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People ex rel. M. Wineburgh Advertising Co. v. Murphy

Supreme Court of New York, Appellate Division

December 18, 1908

PEOPLE ex rel. M. WINEBURGH ADVERTISING CO.
v.
MURPHY.

[113 N.Y.S. 856] Louis Marshall, for appellant.

Francis K. Pendleton, for respondent.

Argued before INGRAHAM, McLAUGHLIN, CLARKE, SCOTT, and HOUGHTON, JJ.

[113 N.Y.S. 857] SCOTT, J.

Appeal from an order denying a motion for a peremptory writ of mandamus. The relator is a domestic corporation engaged in the business of constructing and maintaining advertising signs, and displaying thereon advertisements of manufacturers, merchants, and others, for compensation. It desires to erect upon the top of a building in the city of New York a metal structure of the class known as " sky signs," and has applied to the respondent for a permit so to do. This permit the respondent has refused to issue, basing his refusal, not upon any defect or inadequacy in the plans for such structure, but upon the sole ground that the proposed structure would be illegal; its illegality consisting of the fact that, if constructed according to the proposed plans, it will extend more than nine feet above the front wall or cornice of the building to which it is to be attached. The respondent has therefore refused to examine or pass upon the proposed plans. The purpose of the present proceeding is to obtain a writ of mandamus to compel him to examine and pass upon them, and, if he finds them to be sufficient and adequate, to issue a permit therefor.

The ordinance upon which the respondent has based his refusal is embraced within section 144 of the building code of the city of New York, which, so far as pertinent, reads as follows:

" Any letter, word, model, sign, device or representation in the nature of an advertisement, announcement or direction, supported or attached wholly or in part over or above any wall, building or structure shall be deemed a ‘ sky sign.’ Sky signs shall be constructed entirely of metal, including the uprights, supports and braces for the same, and shall not be at any point over nine feet above the front wall or cornice of the building or structure to which they are attached or by which they are supported."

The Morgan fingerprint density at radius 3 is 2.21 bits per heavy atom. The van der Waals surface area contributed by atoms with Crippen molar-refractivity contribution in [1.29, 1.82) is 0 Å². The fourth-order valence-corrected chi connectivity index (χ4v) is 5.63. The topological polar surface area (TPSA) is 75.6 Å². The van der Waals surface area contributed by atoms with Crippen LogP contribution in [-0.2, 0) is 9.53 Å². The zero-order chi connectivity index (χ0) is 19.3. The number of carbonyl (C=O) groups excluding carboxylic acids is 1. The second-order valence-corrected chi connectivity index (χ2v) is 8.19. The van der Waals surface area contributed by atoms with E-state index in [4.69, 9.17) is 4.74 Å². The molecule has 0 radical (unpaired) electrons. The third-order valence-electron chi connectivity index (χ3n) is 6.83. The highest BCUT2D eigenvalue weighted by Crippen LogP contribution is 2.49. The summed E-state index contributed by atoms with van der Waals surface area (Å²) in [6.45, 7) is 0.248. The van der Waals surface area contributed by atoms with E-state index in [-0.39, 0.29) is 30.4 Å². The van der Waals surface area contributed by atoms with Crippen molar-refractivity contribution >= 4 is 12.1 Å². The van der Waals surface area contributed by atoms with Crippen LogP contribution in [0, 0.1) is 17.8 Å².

Other provisions of the section require all fences, signs, bill boards, and sky signs to be erected wholly within the building line, and to be properly secured and braced, and further require that before any such be erected a permit be obtained therefor from the superintendent of buildings. No question is made by the appellant as to the right of the municipality, under proper legislative sanction, to regulate the erection of fences, bill boards, and signs, and to prescribe reasonable conditions and restrictions upon such erection, and to require that a permit be obtained from the proper authority. It is claimed, however, and that is the only point we propose to consider, that the ordinance in question is unconstitutional, in so far as it fixes an arbitrary height of nine feet above the front wall or cornice as the limit beyond which no sky sign can be erected, no matter how strongly it may be built and supported, or how far back it may be from the street line of the building upon which it is to be erected.

It is complained that this imposes such limitations upon the use of real property within the city of New York as to amount to the taking of private property without just compensation. It is quite clear that the ordinance constitutes a " taking" of the property. It imposes restraints and limitations upon the owner's power to use his property, and it is well settled that whenever a law deprives the owner of the beneficial use and free enjoyment of his property, or imposes restraints upon such use and enjoyment that materially affect its value, it deprives him of his property, within the meaning of the Constitution. [113 N.Y.S. 858]Forster v. Scott, 136 N.Y. 577, 32 N.E. 976,18 L.R.A. 543.Not only does the ordinance tend to deprive the owner of the free enjoyment of his property, but, in the present case at least, that deprivation will result in substantial loss; for the relator has contracted to pay the owner a yearly rental of $400 for the privilege of erecting and maintaining the projected sky sign. Since the ordinance provides for the payment of no compensation to the owner, it is clearly unconstitutional in the particulars above referred to, unless it can be justified, as the respondent attempts to justify it, as a valid exercise of the police power of the state. As was recently said by the Court of Appeals, the existence of the police power of the state is not to be denied, but its limitations are difficult of accurate demarcation. Wright v. Hart, 182 N.Y. 330, 75 N.E. 404,2 L.R.A. (N. S.) 338.

There are certain general and well-settled rules however which, if observed, will greatly aid in determining whether or not the police power of the state has been exceeded in any particular case: